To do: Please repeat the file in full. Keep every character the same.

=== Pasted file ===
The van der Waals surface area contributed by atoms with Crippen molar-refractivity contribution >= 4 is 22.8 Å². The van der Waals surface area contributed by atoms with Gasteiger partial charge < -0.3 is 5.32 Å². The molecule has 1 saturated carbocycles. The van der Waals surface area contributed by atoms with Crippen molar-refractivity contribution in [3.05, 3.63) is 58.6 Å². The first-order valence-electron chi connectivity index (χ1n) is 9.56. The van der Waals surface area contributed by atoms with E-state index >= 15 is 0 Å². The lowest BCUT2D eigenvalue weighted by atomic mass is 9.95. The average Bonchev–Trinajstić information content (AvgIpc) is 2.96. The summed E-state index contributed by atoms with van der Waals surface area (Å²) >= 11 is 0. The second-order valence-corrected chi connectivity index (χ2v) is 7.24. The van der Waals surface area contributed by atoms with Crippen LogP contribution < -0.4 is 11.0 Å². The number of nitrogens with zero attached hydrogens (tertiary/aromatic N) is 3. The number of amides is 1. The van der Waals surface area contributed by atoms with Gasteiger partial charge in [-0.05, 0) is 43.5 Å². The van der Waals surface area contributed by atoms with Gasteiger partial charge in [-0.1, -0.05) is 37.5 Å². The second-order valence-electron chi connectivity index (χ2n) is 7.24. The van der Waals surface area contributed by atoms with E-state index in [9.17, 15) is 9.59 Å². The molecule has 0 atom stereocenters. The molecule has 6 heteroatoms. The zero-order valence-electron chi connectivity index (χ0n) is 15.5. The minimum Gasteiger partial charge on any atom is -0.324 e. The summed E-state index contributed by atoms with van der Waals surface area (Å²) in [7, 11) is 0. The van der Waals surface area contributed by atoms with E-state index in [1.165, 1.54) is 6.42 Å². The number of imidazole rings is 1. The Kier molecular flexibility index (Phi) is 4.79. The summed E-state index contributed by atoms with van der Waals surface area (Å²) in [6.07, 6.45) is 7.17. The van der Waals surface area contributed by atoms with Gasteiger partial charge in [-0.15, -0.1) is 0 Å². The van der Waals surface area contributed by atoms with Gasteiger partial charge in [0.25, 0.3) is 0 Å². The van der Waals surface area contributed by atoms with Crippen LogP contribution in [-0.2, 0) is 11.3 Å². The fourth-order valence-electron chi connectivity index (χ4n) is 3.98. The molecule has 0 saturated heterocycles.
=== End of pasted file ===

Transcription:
The van der Waals surface area contributed by atoms with Crippen molar-refractivity contribution >= 4 is 22.8 Å². The van der Waals surface area contributed by atoms with Gasteiger partial charge < -0.3 is 5.32 Å². The molecule has 1 saturated carbocycles. The van der Waals surface area contributed by atoms with Crippen molar-refractivity contribution in [3.05, 3.63) is 58.6 Å². The first-order valence-electron chi connectivity index (χ1n) is 9.56. The van der Waals surface area contributed by atoms with E-state index >= 15 is 0 Å². The lowest BCUT2D eigenvalue weighted by atomic mass is 9.95. The average Bonchev–Trinajstić information content (AvgIpc) is 2.96. The summed E-state index contributed by atoms with van der Waals surface area (Å²) >= 11 is 0. The second-order valence-corrected chi connectivity index (χ2v) is 7.24. The van der Waals surface area contributed by atoms with Crippen LogP contribution < -0.4 is 11.0 Å². The number of nitrogens with zero attached hydrogens (tertiary/aromatic N) is 3. The number of amides is 1. The van der Waals surface area contributed by atoms with Gasteiger partial charge in [-0.05, 0) is 43.5 Å². The van der Waals surface area contributed by atoms with Gasteiger partial charge in [-0.1, -0.05) is 37.5 Å². The second-order valence-electron chi connectivity index (χ2n) is 7.24. The van der Waals surface area contributed by atoms with E-state index in [9.17, 15) is 9.59 Å². The molecule has 0 atom stereocenters. The molecule has 6 heteroatoms. The zero-order valence-electron chi connectivity index (χ0n) is 15.5. The minimum Gasteiger partial charge on any atom is -0.324 e. The summed E-state index contributed by atoms with van der Waals surface area (Å²) in [7, 11) is 0. The van der Waals surface area contributed by atoms with E-state index in [1.165, 1.54) is 6.42 Å². The number of imidazole rings is 1. The Kier molecular flexibility index (Phi) is 4.79. The summed E-state index contributed by atoms with van der Waals surface area (Å²) in [6.07, 6.45) is 7.17. The van der Waals surface area contributed by atoms with Gasteiger partial charge in [-0.15, -0.1) is 0 Å². The van der Waals surface area contributed by atoms with Gasteiger partial charge in [0.25, 0.3) is 0 Å². The van der Waals surface area contributed by atoms with Crippen LogP contribution in [-0.2, 0) is 11.3 Å². The fourth-order valence-electron chi connectivity index (χ4n) is 3.98. The molecule has 0 saturated heterocycles.